A very engaging read about two brothers who are hired killers, set during the California gold rush. The narrator of the book is Eli, one half of the Sisters Brothers and a somewhat unlikely assassin. Eli is portly and thoughtful, with a desire to be loved that is touching given his hopelessness at knowing how to go about it. Eli’s brother Charlie is a more stereotypical western gunman, hard drinking and often unnecessarily cruel. At the heart of the book is the brothers’ bond with each other, a bond that keeps Eli from being a better man and Charlie from being a worse one. At one point we are given a fairly predictable backstory of how the brothers came to be the way they are.
As a story of the brothers’ odyssey on their way to carry out a killing, the book has the requisite encounters with the odd assortment of colorful and entertaining characters. The dialogue is written in the formalized, contraction-less style of westerns such as True Grit and Woe to Live on, and the language works well with the droll sense of humor that permeates the book.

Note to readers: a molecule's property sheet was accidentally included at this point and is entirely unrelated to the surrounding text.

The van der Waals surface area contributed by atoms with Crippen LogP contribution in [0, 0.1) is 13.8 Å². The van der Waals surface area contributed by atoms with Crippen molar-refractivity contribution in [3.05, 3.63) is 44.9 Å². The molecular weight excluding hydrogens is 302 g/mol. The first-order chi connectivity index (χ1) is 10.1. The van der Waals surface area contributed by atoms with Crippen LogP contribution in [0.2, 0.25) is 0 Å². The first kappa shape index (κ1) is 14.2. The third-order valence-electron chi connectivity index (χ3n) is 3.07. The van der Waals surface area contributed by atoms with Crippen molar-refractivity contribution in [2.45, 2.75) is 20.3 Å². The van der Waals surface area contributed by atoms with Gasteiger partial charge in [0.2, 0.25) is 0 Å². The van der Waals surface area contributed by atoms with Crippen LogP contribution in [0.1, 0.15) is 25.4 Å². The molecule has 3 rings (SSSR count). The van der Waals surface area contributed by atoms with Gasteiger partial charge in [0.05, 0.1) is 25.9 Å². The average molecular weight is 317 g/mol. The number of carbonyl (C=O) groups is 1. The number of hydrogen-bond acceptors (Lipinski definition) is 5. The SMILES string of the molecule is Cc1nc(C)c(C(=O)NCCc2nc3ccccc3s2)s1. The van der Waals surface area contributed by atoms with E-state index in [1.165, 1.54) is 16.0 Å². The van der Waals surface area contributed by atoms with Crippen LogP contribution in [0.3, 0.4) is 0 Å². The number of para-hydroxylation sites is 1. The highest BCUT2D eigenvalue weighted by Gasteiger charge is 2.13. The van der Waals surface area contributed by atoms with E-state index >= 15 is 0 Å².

One of the things I consider almost a prerequisite for a good western (or ‘anti-western’) is that it convey a sense of the landscape and the culture of its setting. This is one area where I think DeWitt falls short. While there are some excellent descriptions of people and particular locations, DeWitt fails to provide any larger sense of place. This is a particularly unfortunate failure, given the rich possibilities of the California gold rush era. There are also occasional surreal / supernatural passages that have some intense imagery but that don’t integrate well with the rest of the novel.
I’m not sure why this book garnered quite so much critical praise, as it doesn’t seem to have any particularly deep themes or revelatory insights into human nature. It is, however, a very entertaining read that I recommend for its excellent characters and story and for its pervasive dry humor.